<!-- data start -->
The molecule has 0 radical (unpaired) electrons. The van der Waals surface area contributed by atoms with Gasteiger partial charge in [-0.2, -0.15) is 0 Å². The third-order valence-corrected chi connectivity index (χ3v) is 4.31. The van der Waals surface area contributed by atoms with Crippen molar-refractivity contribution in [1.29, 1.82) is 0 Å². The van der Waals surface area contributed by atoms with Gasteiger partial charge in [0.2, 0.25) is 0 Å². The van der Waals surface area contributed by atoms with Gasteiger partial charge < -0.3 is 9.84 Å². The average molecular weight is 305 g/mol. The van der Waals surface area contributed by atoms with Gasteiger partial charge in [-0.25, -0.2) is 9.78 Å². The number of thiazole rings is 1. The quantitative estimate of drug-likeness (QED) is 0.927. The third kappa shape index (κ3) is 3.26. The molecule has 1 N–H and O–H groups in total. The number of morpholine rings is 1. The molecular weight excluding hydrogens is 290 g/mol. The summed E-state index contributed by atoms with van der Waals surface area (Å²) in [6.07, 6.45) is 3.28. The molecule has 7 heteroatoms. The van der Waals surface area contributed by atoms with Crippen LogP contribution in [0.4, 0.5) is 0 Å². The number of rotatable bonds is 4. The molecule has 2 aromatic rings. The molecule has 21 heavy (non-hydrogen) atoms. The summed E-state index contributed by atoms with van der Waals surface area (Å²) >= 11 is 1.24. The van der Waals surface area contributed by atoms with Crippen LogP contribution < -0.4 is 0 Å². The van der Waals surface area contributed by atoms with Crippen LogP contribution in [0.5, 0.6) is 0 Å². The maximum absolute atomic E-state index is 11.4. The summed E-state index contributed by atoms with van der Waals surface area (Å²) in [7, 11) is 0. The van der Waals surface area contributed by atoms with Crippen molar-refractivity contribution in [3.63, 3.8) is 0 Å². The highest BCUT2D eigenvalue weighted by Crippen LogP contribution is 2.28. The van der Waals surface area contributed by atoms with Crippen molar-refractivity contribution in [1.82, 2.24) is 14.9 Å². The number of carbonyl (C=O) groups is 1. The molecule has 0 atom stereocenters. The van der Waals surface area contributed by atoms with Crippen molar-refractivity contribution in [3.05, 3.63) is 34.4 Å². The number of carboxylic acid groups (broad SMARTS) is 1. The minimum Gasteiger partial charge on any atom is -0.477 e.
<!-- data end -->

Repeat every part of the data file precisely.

The molecule has 0 radical (unpaired) electrons. The van der Waals surface area contributed by atoms with Gasteiger partial charge in [-0.2, -0.15) is 0 Å². The third-order valence-corrected chi connectivity index (χ3v) is 4.31. The van der Waals surface area contributed by atoms with Crippen molar-refractivity contribution in [1.29, 1.82) is 0 Å². The van der Waals surface area contributed by atoms with Gasteiger partial charge in [0.2, 0.25) is 0 Å². The van der Waals surface area contributed by atoms with Gasteiger partial charge < -0.3 is 9.84 Å². The average molecular weight is 305 g/mol. The van der Waals surface area contributed by atoms with Gasteiger partial charge in [-0.25, -0.2) is 9.78 Å². The number of thiazole rings is 1. The quantitative estimate of drug-likeness (QED) is 0.927. The third kappa shape index (κ3) is 3.26. The molecule has 1 N–H and O–H groups in total. The number of morpholine rings is 1. The molecular weight excluding hydrogens is 290 g/mol. The summed E-state index contributed by atoms with van der Waals surface area (Å²) in [6.07, 6.45) is 3.28. The molecule has 7 heteroatoms. The van der Waals surface area contributed by atoms with Crippen LogP contribution in [0.4, 0.5) is 0 Å². The number of rotatable bonds is 4. The molecule has 2 aromatic rings. The molecule has 21 heavy (non-hydrogen) atoms. The summed E-state index contributed by atoms with van der Waals surface area (Å²) >= 11 is 1.24. The van der Waals surface area contributed by atoms with Crippen LogP contribution < -0.4 is 0 Å². The van der Waals surface area contributed by atoms with Crippen LogP contribution in [0.5, 0.6) is 0 Å². The maximum absolute atomic E-state index is 11.4. The summed E-state index contributed by atoms with van der Waals surface area (Å²) in [7, 11) is 0. The van der Waals surface area contributed by atoms with Crippen molar-refractivity contribution in [3.63, 3.8) is 0 Å². The highest BCUT2D eigenvalue weighted by Crippen LogP contribution is 2.28. The van der Waals surface area contributed by atoms with Crippen molar-refractivity contribution in [1.82, 2.24) is 14.9 Å². The number of carbonyl (C=O) groups is 1. The molecule has 0 atom stereocenters. The van der Waals surface area contributed by atoms with Crippen molar-refractivity contribution in [3.05, 3.63) is 34.4 Å². The number of carboxylic acid groups (broad SMARTS) is 1. The minimum Gasteiger partial charge on any atom is -0.477 e.